Babe.

About 15 years ago, when I accidentally took a semester off of school, I went to the pet store to buy fish food for a little finned wonder my brother had bequeathed to me when he left home.

It was October, and we were in the middle of yet another Indian summer here in SoCal. I recall walking into the store and, although I knew full well where the fish supplies were kept, taking a spin around the perimeter since the place was completely empty — save for the clerk at the front.

When I got to the very back, there was a cage of five, maybe six kittens. They were tiny, black, tumbling all over each other and mewing quietly as I approached. My heart melted.

As I was oohing and aahing over them, the clerk at the front shuffled back my way. I was enamored with the little balls of fur, and he knew it.

“You know,” he said, “Either you buy ’em or someone else takes ’em and kills ’em. That’s what people do on Halloween.”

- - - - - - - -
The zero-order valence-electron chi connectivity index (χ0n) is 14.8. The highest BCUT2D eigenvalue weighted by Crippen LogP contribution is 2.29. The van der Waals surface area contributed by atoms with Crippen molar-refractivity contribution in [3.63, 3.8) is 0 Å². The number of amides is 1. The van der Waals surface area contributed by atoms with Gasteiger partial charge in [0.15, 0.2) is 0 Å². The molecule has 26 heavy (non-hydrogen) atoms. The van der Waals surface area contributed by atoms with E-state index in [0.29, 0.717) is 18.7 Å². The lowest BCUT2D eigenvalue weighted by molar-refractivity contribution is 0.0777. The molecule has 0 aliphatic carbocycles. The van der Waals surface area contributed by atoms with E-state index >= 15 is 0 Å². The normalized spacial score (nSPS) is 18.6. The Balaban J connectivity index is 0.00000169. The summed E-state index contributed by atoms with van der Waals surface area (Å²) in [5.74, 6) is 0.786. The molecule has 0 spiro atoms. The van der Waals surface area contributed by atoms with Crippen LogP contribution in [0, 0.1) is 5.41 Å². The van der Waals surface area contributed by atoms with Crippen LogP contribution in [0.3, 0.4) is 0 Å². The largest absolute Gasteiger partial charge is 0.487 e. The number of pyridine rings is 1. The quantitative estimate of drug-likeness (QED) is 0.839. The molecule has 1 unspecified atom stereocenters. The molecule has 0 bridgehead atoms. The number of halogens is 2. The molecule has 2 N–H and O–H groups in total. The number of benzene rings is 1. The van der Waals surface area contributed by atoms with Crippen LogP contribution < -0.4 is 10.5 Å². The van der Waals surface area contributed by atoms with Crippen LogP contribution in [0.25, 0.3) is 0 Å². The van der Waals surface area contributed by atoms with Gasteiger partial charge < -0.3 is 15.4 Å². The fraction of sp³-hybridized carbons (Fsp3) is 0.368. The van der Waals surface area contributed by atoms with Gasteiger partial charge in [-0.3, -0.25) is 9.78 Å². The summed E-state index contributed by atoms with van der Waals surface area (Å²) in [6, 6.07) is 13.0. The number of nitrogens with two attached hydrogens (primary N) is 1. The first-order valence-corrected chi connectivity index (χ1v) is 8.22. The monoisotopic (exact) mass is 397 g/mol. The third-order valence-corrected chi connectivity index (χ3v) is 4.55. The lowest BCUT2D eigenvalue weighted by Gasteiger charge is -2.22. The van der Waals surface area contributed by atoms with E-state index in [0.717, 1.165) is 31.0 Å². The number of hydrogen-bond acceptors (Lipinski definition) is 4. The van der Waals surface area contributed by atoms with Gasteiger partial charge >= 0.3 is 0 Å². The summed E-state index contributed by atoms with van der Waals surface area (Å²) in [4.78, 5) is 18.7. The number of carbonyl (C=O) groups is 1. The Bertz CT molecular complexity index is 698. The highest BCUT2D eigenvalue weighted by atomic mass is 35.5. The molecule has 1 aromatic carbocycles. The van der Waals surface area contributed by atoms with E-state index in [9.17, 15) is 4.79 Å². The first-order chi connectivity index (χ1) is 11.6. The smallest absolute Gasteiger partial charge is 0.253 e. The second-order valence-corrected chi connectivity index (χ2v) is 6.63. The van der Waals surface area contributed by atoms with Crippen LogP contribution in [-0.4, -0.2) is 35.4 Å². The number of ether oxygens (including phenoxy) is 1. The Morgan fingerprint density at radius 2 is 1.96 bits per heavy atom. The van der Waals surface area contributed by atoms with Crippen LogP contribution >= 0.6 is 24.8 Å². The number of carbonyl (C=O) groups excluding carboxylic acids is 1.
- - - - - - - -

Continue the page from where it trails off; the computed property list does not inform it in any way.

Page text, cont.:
Seriously? Sold.

I ended up buying only one — the only pet ever purchased, as most of them in our family have been rescues or hand-me-downs — but I made sure to choose carefully. The one getting trampled by his siblings because he was the runt was my pick, and today — 15 years later — Tayo is living the life.

I’d recently finished reading a book, and I named him after the main character who was a dark-haired Native American warrior. Over the years, he’s lived up to his name, kicking tail and swatting paws with the best of them on our block. But despite his bruiser status, every Halloween I keep him inside while adults watch over the trick-or-treaters who wander the neighborhood. I hear the clerk’s words in my head each Halloween, and I’m quite protective of my Tay, or “Babe” as I sometimes call him. He’s only got a few years left in him and, since he’s come this far, I’ll see to it that he sticks around for the rest of them.

Tonight, a mere hour and a half-ish away from the official start of Halloween, I am thankful for that little ball of fur who has grown into such a rad companion over the years. I’m thankful he’s been lucky, safe and I’m thankful for the years left in him still.

Happy early Halloween, y’all.

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